2-03.3  Development and Processing

Each roll of film shall be processed as soon as possible after it is exposed.  Special care shall be taken to insure proper development and thorough fixing and washing in accordance with the film manufacturer's guidelines.

Film shall not be wound tightly on drums and shall not be stretched, shrunk or distorted in any way during processing or drying.  Film shall be free from finger marks, dirt or blemishes of any kind.  Such defects and flaws, which, in the opinion of the NJDOT, would interfere with the film's intended purpose, shall be cause for rejection.

2-03.4  Labeling

All exposures shall be labeled to read easily from left to right.  The labeling shall be oriented so as to be read in the direction from project beginning to project end.

All lettering and numbering shall be legible and uniform in presentation and shall be rendered in symbols and characters five (5) millimeters in height and shall be executed as follows:

  1. First and Last Exposures:  The first and last exposures shall be labeled as follows:
  2.  

  3. Intermediate Exposures:  All intermediate exposures shall be identified in the direction from project beginning to project end.  Exposures shall be labeled in the upper right-hand corner as follows:
    • Project number, flight line number, and the identifying number of the exposure itself.

The Contractor shall furnish the negative on spools in suitable containers.  Each container shall be labeled to show the corresponding municipalities and counties, the legislated route designation, photographic scale, date of exposure, and any applicable aerial number on the first and last exposure of each strip.

2-04     PHOTOGRAPHY METHODS AND GUIDELINES

2-04.1  Flight Line

The Contractor shall design the flight lines to insure full stereoscopic photographic coverage.  In general, flight lines shall be parallel to each other and to the lengthwise boundary lines of the areas to be photographed.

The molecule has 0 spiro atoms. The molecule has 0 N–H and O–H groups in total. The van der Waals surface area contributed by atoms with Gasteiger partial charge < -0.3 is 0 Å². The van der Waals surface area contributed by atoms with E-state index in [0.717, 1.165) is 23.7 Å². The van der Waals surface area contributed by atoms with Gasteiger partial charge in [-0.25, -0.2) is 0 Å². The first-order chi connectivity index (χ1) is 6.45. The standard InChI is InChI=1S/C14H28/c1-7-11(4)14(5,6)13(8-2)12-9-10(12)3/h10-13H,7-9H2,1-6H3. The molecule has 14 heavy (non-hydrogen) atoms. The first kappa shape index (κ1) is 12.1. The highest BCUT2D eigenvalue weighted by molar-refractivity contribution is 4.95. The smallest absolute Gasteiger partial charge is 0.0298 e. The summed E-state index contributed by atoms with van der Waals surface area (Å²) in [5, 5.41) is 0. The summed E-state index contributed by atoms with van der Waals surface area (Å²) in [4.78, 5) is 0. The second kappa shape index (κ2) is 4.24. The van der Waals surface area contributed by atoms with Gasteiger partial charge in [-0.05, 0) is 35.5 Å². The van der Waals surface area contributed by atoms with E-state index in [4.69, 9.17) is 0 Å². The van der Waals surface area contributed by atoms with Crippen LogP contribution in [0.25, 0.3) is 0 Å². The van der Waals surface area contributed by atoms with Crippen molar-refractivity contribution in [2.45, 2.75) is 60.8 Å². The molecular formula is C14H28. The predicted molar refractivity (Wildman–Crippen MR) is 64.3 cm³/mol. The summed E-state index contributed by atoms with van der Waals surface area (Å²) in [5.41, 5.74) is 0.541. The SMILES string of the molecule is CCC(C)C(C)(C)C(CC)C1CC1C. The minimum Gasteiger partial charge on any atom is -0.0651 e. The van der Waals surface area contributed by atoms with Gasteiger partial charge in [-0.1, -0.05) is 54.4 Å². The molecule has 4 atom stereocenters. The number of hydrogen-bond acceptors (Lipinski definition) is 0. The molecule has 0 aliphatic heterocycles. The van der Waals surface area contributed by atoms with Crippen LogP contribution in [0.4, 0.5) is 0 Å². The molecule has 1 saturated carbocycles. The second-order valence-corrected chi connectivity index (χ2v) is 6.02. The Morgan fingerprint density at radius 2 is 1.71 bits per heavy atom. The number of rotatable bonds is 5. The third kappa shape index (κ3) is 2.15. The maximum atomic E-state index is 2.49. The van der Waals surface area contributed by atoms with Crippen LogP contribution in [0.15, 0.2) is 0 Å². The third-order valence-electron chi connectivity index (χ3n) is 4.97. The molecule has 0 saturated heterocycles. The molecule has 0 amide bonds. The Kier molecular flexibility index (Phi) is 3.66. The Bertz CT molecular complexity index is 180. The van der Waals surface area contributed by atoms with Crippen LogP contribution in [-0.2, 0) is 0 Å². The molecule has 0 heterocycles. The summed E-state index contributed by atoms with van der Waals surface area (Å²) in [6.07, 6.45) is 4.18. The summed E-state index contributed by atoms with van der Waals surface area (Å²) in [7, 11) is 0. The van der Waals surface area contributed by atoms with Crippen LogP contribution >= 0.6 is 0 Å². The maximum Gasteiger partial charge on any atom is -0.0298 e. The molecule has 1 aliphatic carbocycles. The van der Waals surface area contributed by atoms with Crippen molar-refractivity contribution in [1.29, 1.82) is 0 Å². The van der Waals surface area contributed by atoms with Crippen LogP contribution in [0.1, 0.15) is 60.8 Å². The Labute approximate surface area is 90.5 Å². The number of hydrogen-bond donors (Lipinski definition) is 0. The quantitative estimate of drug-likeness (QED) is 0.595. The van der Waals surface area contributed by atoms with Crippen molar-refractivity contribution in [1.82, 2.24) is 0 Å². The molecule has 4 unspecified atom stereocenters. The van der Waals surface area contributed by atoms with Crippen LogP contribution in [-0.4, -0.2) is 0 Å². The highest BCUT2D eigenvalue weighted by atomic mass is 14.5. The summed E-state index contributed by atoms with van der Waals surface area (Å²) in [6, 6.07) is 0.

2-04.2  Weather and Sun Angle

Aerial photography shall be undertaken only when well-defined images can be obtained.  Photography shall not be undertaken when the ground is obscured by haze, snow, foliage, flooding conditions, or when clouds or cloud shadows would appear on more than five percent (5%) of the area of any one photograph.

Aerial photography shall not be undertaken when the sun angle is less than thirty degrees (30º) above the horizon.  Shadows caused by topographic features and sun angle shall be cause for rejection.

2-04.3  Crab

Crab shall not exceed three degrees (3º) in any negative.  Any two or more consecutive photographs displaying crab in excess of five degrees (5º) shall be rejected.

2-04.4  Tilt

Tilt shall not exceed four degrees (4º) in any negative.  Any two or more consecutive photographs displaying tilt in excess of five degrees (5º) are unacceptable.  Throughout the entire project, the average amount of tilt shall not exceed one degree (1º).  Any tilt in excess of the above criteria shall be cause for rejection.

2-04.5  Overlap